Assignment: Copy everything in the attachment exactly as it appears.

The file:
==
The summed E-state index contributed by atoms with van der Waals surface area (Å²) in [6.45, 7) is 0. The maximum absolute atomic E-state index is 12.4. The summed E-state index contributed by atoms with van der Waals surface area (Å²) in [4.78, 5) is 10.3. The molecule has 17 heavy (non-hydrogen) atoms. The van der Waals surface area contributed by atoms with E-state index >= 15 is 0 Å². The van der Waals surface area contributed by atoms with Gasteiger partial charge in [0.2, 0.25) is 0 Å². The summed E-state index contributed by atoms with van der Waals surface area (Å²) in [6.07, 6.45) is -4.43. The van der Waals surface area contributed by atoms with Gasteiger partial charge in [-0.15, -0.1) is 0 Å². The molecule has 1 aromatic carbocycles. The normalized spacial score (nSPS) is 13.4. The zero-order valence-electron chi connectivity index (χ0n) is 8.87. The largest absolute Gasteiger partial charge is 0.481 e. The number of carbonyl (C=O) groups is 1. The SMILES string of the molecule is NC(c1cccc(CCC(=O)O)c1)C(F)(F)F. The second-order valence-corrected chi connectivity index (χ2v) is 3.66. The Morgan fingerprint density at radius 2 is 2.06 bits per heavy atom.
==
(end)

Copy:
The summed E-state index contributed by atoms with van der Waals surface area (Å²) in [6.45, 7) is 0. The maximum absolute atomic E-state index is 12.4. The summed E-state index contributed by atoms with van der Waals surface area (Å²) in [4.78, 5) is 10.3. The molecule has 17 heavy (non-hydrogen) atoms. The van der Waals surface area contributed by atoms with E-state index >= 15 is 0 Å². The van der Waals surface area contributed by atoms with Gasteiger partial charge in [0.2, 0.25) is 0 Å². The summed E-state index contributed by atoms with van der Waals surface area (Å²) in [6.07, 6.45) is -4.43. The van der Waals surface area contributed by atoms with Gasteiger partial charge in [-0.15, -0.1) is 0 Å². The molecule has 1 aromatic carbocycles. The normalized spacial score (nSPS) is 13.4. The zero-order valence-electron chi connectivity index (χ0n) is 8.87. The largest absolute Gasteiger partial charge is 0.481 e. The number of carbonyl (C=O) groups is 1. The SMILES string of the molecule is NC(c1cccc(CCC(=O)O)c1)C(F)(F)F. The second-order valence-corrected chi connectivity index (χ2v) is 3.66. The Morgan fingerprint density at radius 2 is 2.06 bits per heavy atom.